Today you get another guest post from my sister Amy, who blogs at Ita Vita: Such is Life in Africa.
On Tuesday, she treated us to a recipe of how to make Bierocks, a German savory pastry. Today, she will share her thoughts about books and reading. We all love books in our family.
First I want to share a couple of my Thankful Thoughts:
51. I’m thankful for my sister, Amy. I am 7 1/2 years older than her, and I would read her books by the hour and french braid her hair. When I got older and came back home after I was done with college and before I got married, she was still home. We became very good friends as we were on an equal intellectual plane then (22 and 15 instead of 11 and 4). We would laugh at each other’s jokes and just have fun together. When my husband became her youth pastor, she was supportive of us and would play the piano for us in our teen services. I am so proud of her and am so happy to see how the Lord is working in her life.
52. I am thankful I am with my grandma this week. She is 92. I do not know how much time she has left, so we treasure the time we have. I have said before how I went to stay with her for over a month when I was eleven years old as my grandpa died unexpectedly. Because of that time, we have a very strong bond. I do not want her to suffer, and she is ready to meet her Maker; but I am glad for the time we have and that my children have been able to know their Great-Grandma.
And now, here is Amy’s guest post!
If you want to hide money from a black man, hide it in a book,” our African neighbor told us one day. “It’s a Tsonga proverb!”
This proverb was laughingly confirmed to be true by others of our African friends and church members over the years that we have spent with them. They are often baffled at the amount of books on our shelves. “What do you do with them?” they wonder.
Contrast that proverb with Western thought, expressed beautifully by Emily Dickinson:
There is no Frigate like a BookTo take us Lands awayNor any Coursers like a PageOf prancing Poetry –This Traverse may the poorest takeWithout oppress of Toll –How frugal is the ChariotThat bears the Human Soul –
What is the difference between these two philosophies of books?
Christians are essentially “People of a Book”–THE Book.
We have a book with immortal, captivating stories, tear-inducing poetry, words of wit and wisdom, pithy proverbs, powerful sermons, logical arguments, and even revelations of the future. What book could be better? Every book thereafter can only add or subtract from It.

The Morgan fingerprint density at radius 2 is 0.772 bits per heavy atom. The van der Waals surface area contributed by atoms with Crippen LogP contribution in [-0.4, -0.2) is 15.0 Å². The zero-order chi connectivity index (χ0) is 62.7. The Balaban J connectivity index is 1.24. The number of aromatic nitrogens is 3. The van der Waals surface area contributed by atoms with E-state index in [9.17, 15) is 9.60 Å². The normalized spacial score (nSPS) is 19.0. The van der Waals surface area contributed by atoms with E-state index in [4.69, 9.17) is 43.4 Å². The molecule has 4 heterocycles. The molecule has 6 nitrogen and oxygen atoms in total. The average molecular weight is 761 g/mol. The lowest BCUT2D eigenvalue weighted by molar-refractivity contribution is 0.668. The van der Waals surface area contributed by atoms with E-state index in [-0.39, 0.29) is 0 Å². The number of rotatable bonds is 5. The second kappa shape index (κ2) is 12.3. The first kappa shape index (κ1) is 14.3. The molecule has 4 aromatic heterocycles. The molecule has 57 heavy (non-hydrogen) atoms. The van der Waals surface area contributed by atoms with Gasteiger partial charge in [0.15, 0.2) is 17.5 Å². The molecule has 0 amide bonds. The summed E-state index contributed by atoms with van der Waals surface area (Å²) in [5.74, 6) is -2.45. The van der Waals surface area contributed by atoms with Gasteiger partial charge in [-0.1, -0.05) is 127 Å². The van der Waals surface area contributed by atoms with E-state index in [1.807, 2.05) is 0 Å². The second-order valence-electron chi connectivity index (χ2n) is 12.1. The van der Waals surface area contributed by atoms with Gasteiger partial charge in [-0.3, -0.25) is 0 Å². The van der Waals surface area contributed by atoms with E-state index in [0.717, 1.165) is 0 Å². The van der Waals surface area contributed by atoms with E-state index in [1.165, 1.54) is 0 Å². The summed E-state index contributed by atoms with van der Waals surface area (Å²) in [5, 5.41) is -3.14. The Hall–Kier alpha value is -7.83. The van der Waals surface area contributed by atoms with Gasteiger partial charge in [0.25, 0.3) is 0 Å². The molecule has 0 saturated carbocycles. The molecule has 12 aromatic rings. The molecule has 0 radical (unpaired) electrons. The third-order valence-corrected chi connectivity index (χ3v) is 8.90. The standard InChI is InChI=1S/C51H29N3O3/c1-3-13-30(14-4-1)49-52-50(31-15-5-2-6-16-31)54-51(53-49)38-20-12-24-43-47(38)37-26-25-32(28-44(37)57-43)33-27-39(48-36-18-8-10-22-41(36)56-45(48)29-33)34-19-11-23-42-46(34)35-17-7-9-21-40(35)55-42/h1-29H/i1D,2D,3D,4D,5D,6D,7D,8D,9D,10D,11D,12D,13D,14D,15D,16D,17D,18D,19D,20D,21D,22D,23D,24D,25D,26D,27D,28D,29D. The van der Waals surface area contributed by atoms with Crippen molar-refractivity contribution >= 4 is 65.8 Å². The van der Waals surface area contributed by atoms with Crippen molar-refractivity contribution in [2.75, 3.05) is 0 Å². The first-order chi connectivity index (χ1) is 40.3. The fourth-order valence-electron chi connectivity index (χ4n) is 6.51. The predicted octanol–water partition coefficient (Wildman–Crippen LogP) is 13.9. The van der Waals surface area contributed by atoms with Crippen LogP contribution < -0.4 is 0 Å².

Our love and hunger for this Book increases our appreciation for other books. So, Christian, are you growing in your knowledge of The Book? Did you meet with God today by reading that Book and “making your soul happy in God,” as George Mueller made his practice?
Further, as inheritors of a culture blessed with more common grace because of Christian influence, are you seeking to “subdue the earth” in your self-education? What books are you reading right now? School shouldn’t end, you know–not if you love to learn.
Two quick tips as you further your studies. These are compiled from my husband and from two books on self-education, How to Read a Book by Mortimer Adler and The Well-Educated Mind by Susan Wise Bauer. (You know someone is serious about books when they read a book on how to read a book!)
- Understand what the author is saying. Can you summarize the main point of each chapter, or of the book? Don’t try to respond to it or express yourself about it until you know you have understood their bottom line. If you can’t put the main point into words, you haven’t understood it yet. You know, there’s a verse about that! (Proverbs 18:13 “He that answereth a matter before he heareth it, it is folly and shame unto him.”)
- When you’ve understood, then you may begin to respond to the thought of the book, to enter into the Great Conversation begun in the classics from the beginning of time. What do you agree or disagree with? Why? Wheredoes the author’s logic break down? If it is fiction, also ask yourself, how does the book make you feel? Are they right feelings? (Philippians 4:8 “Finally, brethren, whatsoever things are true, whatsoever things are honest, whatsoever things are just, whatsoever things are pure, whatsoever things are lovely, whatsoever things are of good report; if there be any virtue, and if there be any praise, think on these things.”)
Will you join me on a journey of never-ending learning? Here’s my reading list for the year. What are you reading right now?
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